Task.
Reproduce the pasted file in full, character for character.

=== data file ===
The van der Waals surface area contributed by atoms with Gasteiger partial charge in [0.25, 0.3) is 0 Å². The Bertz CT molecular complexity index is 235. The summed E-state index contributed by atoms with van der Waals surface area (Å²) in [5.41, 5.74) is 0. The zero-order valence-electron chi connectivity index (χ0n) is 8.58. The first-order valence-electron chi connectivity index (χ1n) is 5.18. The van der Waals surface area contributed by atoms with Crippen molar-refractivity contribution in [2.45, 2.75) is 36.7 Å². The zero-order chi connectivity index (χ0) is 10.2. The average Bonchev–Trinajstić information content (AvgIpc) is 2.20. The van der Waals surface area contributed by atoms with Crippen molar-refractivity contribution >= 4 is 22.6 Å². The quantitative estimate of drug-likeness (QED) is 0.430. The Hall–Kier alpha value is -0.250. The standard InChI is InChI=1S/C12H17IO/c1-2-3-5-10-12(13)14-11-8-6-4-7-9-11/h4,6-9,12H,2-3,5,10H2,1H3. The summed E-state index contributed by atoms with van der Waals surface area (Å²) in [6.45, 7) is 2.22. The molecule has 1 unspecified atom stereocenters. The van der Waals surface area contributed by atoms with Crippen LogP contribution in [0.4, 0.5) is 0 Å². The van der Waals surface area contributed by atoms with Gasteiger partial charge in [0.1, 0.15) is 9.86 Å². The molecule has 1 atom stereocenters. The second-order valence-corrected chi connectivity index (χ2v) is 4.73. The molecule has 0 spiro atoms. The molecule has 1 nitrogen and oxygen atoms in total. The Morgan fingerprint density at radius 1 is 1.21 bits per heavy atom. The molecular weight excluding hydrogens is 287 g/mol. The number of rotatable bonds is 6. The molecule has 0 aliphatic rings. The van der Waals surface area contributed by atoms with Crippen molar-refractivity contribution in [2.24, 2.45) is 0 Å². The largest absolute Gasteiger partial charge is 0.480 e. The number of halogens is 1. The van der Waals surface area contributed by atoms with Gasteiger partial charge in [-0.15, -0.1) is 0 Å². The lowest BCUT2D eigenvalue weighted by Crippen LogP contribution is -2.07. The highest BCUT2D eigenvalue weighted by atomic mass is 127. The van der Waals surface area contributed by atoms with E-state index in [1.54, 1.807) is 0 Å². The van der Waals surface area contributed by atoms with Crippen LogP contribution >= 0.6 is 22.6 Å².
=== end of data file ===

The van der Waals surface area contributed by atoms with Gasteiger partial charge in [0.25, 0.3) is 0 Å². The Bertz CT molecular complexity index is 235. The summed E-state index contributed by atoms with van der Waals surface area (Å²) in [5.41, 5.74) is 0. The zero-order valence-electron chi connectivity index (χ0n) is 8.58. The first-order valence-electron chi connectivity index (χ1n) is 5.18. The van der Waals surface area contributed by atoms with Crippen molar-refractivity contribution in [2.45, 2.75) is 36.7 Å². The zero-order chi connectivity index (χ0) is 10.2. The average Bonchev–Trinajstić information content (AvgIpc) is 2.20. The van der Waals surface area contributed by atoms with Crippen molar-refractivity contribution >= 4 is 22.6 Å². The quantitative estimate of drug-likeness (QED) is 0.430. The Hall–Kier alpha value is -0.250. The standard InChI is InChI=1S/C12H17IO/c1-2-3-5-10-12(13)14-11-8-6-4-7-9-11/h4,6-9,12H,2-3,5,10H2,1H3. The summed E-state index contributed by atoms with van der Waals surface area (Å²) in [6.45, 7) is 2.22. The molecule has 1 unspecified atom stereocenters. The van der Waals surface area contributed by atoms with Crippen LogP contribution in [0.4, 0.5) is 0 Å². The van der Waals surface area contributed by atoms with Gasteiger partial charge in [0.1, 0.15) is 9.86 Å². The molecule has 1 atom stereocenters. The second-order valence-corrected chi connectivity index (χ2v) is 4.73. The molecule has 0 spiro atoms. The molecule has 1 nitrogen and oxygen atoms in total. The Morgan fingerprint density at radius 1 is 1.21 bits per heavy atom. The molecular weight excluding hydrogens is 287 g/mol. The number of rotatable bonds is 6. The molecule has 0 aliphatic rings. The van der Waals surface area contributed by atoms with Crippen molar-refractivity contribution in [2.24, 2.45) is 0 Å². The largest absolute Gasteiger partial charge is 0.480 e. The number of halogens is 1. The van der Waals surface area contributed by atoms with Gasteiger partial charge in [-0.15, -0.1) is 0 Å². The lowest BCUT2D eigenvalue weighted by Crippen LogP contribution is -2.07. The highest BCUT2D eigenvalue weighted by atomic mass is 127. The van der Waals surface area contributed by atoms with E-state index in [1.54, 1.807) is 0 Å². The van der Waals surface area contributed by atoms with Crippen LogP contribution >= 0.6 is 22.6 Å².